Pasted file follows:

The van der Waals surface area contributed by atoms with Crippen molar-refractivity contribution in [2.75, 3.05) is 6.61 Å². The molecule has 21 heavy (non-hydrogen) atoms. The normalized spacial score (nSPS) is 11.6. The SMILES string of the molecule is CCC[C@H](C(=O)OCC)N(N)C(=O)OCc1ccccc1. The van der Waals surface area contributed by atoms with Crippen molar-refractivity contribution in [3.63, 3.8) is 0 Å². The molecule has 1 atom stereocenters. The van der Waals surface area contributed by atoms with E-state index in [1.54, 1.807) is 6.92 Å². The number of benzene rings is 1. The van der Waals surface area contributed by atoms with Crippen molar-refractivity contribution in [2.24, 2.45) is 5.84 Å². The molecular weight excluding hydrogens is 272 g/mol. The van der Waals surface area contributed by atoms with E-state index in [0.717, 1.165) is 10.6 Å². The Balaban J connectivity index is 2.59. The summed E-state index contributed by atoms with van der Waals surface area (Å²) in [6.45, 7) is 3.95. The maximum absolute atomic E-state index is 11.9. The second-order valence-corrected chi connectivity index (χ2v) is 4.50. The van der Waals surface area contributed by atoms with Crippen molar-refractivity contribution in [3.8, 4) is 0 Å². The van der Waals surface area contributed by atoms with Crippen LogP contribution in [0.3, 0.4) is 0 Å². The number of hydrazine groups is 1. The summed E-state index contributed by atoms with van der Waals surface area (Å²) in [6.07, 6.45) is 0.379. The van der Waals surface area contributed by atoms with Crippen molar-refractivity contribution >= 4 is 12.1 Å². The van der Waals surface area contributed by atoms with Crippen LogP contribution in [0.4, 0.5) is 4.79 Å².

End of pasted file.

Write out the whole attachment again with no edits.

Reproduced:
The van der Waals surface area contributed by atoms with Crippen molar-refractivity contribution in [2.75, 3.05) is 6.61 Å². The molecule has 21 heavy (non-hydrogen) atoms. The normalized spacial score (nSPS) is 11.6. The SMILES string of the molecule is CCC[C@H](C(=O)OCC)N(N)C(=O)OCc1ccccc1. The van der Waals surface area contributed by atoms with Crippen molar-refractivity contribution in [3.63, 3.8) is 0 Å². The molecule has 1 atom stereocenters. The van der Waals surface area contributed by atoms with E-state index in [1.54, 1.807) is 6.92 Å². The number of benzene rings is 1. The van der Waals surface area contributed by atoms with Crippen molar-refractivity contribution in [2.24, 2.45) is 5.84 Å². The molecular weight excluding hydrogens is 272 g/mol. The van der Waals surface area contributed by atoms with E-state index in [0.717, 1.165) is 10.6 Å². The Balaban J connectivity index is 2.59. The summed E-state index contributed by atoms with van der Waals surface area (Å²) in [6.45, 7) is 3.95. The maximum absolute atomic E-state index is 11.9. The second-order valence-corrected chi connectivity index (χ2v) is 4.50. The van der Waals surface area contributed by atoms with Crippen molar-refractivity contribution in [3.8, 4) is 0 Å². The van der Waals surface area contributed by atoms with Crippen LogP contribution in [0.3, 0.4) is 0 Å². The number of hydrazine groups is 1. The summed E-state index contributed by atoms with van der Waals surface area (Å²) in [6.07, 6.45) is 0.379. The van der Waals surface area contributed by atoms with Crippen molar-refractivity contribution >= 4 is 12.1 Å². The van der Waals surface area contributed by atoms with Crippen LogP contribution in [0.4, 0.5) is 4.79 Å².